Jail vs. Prison
The terms jail and prison are used interchangeably and most people don’t realize the difference. Historically, jail has been reserved for a sentence of a year or less and prison for more than a year. Additionally, jails are the holding place for individuals as they await trail, whereas, prisons are for convicted felons [after sentencing]. However, looking at Virginia and its local jails, there are many inmates who are incarcerated for over a year; during the duration of my study in the local jail, there were some men incarcerated in the jail during the whole four-years of my study. This is because of the over-crowding of the state prison system and not having the capacity to house these individuals. As such, these people are state offenders, paid for by the Department of Corrections (DOC), and housed (often for years) at the local jails. Many of the local jails face overcrowding problems too, which is another topic for another post, but the housing of DOC offenders in the jails certainly only escalates those issues.
There are several situations that arise when realizing this, in addition to jail overcrowding that DOC offenders contribute to.
Virginia has made great strides during the McDonnell administration to bring forth innovative measures to enhance the effectiveness of offender re-entry in the prison system. Such measures range from programs that bring the Department of Motor Vehicles (DMV) into the prison to assist inmates in obtaining an identification card and determine what is necessary to gain their driver’s license upon release, to providing crisis intervention teams that focus on mental health, to assistance in gaining licenses for apprenticeship programs. However, DOC offenders who are housed in local jails are not eligible for these programs. While sometimes this may not be a large matter of concern because there is already of variety of programs available [in jail], some jails do not have programming available. Additionally, jails typically do not have the presence from state agencies (i.e. DMV), thus program offerings are frequently not parallel. This means that it is much more important for qualified and holistic programs to provide such services to individuals during their incarceration and prior to release. Yet, this is not always done.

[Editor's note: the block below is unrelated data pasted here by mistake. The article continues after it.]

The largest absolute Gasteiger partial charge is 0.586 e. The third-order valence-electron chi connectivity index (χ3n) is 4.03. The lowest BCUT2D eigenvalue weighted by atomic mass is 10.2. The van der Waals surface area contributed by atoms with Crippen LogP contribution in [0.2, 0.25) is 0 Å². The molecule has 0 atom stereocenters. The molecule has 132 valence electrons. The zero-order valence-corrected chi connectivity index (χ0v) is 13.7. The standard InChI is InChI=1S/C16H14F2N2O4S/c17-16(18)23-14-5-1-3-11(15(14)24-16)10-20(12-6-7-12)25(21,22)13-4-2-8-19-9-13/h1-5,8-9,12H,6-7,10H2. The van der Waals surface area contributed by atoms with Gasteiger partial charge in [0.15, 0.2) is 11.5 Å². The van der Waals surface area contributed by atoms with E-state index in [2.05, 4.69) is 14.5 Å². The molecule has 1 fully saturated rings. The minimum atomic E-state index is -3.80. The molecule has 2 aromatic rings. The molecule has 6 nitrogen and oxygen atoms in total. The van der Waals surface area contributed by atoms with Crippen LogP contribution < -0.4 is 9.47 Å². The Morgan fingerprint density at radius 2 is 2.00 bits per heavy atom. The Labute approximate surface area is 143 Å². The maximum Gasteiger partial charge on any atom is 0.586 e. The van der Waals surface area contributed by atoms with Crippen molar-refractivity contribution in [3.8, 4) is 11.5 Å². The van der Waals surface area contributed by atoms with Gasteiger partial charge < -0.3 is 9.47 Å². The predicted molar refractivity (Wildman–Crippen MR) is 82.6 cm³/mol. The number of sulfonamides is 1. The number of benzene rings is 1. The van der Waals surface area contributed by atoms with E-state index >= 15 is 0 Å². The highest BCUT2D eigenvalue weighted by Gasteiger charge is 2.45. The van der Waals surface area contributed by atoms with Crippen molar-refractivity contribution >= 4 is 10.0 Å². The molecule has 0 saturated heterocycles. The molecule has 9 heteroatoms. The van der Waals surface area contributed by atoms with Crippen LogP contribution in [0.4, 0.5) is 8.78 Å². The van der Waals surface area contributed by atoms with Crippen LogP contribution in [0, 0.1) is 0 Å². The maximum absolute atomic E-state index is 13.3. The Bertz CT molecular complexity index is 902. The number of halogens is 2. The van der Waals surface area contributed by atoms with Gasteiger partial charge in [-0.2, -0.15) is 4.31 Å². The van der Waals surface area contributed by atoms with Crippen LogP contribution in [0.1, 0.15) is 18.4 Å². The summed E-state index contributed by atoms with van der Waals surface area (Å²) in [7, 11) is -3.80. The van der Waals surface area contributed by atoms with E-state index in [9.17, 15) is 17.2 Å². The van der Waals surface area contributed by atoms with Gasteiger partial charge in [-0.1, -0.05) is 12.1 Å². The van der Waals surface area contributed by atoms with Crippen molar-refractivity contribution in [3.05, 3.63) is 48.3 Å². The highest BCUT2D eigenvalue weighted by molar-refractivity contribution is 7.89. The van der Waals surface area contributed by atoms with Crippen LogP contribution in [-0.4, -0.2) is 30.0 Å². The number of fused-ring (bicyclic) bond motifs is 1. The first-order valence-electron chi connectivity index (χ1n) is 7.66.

While programming is equally as important in both jails and prison, it is much different administering effective programming in jails because of the short sentence typically served. While the goal certainly is (or should be) for individuals not to be re-incarcerated, there is not as long of an opportunity to offer programs in jail, thus re-offending is much more likely. Substance abuse is a large contributor to the jail population. Yet, with short jail sentences, it does not provide adequate time for effective substance abuse programming. Consequently, addicts are being released back to the street – most frequently to the same street corner, with the same people, who continue to do the same thing they were doing prior to the incarceration.
So what is the solution? The state controls prisons and the locality (sheriffs) control the jail; so a parallel between the two would be tough. However, there are certainly many innovative things that can be done at the local level. Alternatives to [jail] incarceration should be pursued further by policy makers. There was a nice article entitled, Program marks 10 years of changing addicts lives, in the local Sunday paper, the Richmond Times Dispatch, featuring the success of local drug courts. In the secondary data section of my dissertation (click to read), there is a section on drug courts and their effectiveness, if you are interested in reading my thoughts on the program. While certainly providing services that change lives, there are other evidence-based measures that also can be put in place as alternatives to sentencing, especially among those convicted of substance related crimes. This will be the start to curbing the issue and truly enhance what is currently offered.
At the state level, there was been a great start put forth through measures mentioned previously, but it should be expanded. These programs should be offered to all DOC offenders incarcerated in jails and prisons. Alternatives to sentencing can also be sought for individuals serving prison time. Effective programs (evidence-based) is essential, as prison sentences allow years, sometimes decades, to become better criminals and much more angry. Housing should be addressed, as most people getting out of prison have nowhere to live. This is only tipping the iceberg. Much work needs to be done nationwide.
Without this, more people will wind up dead, being locked up, or innocently victimized by criminal actions.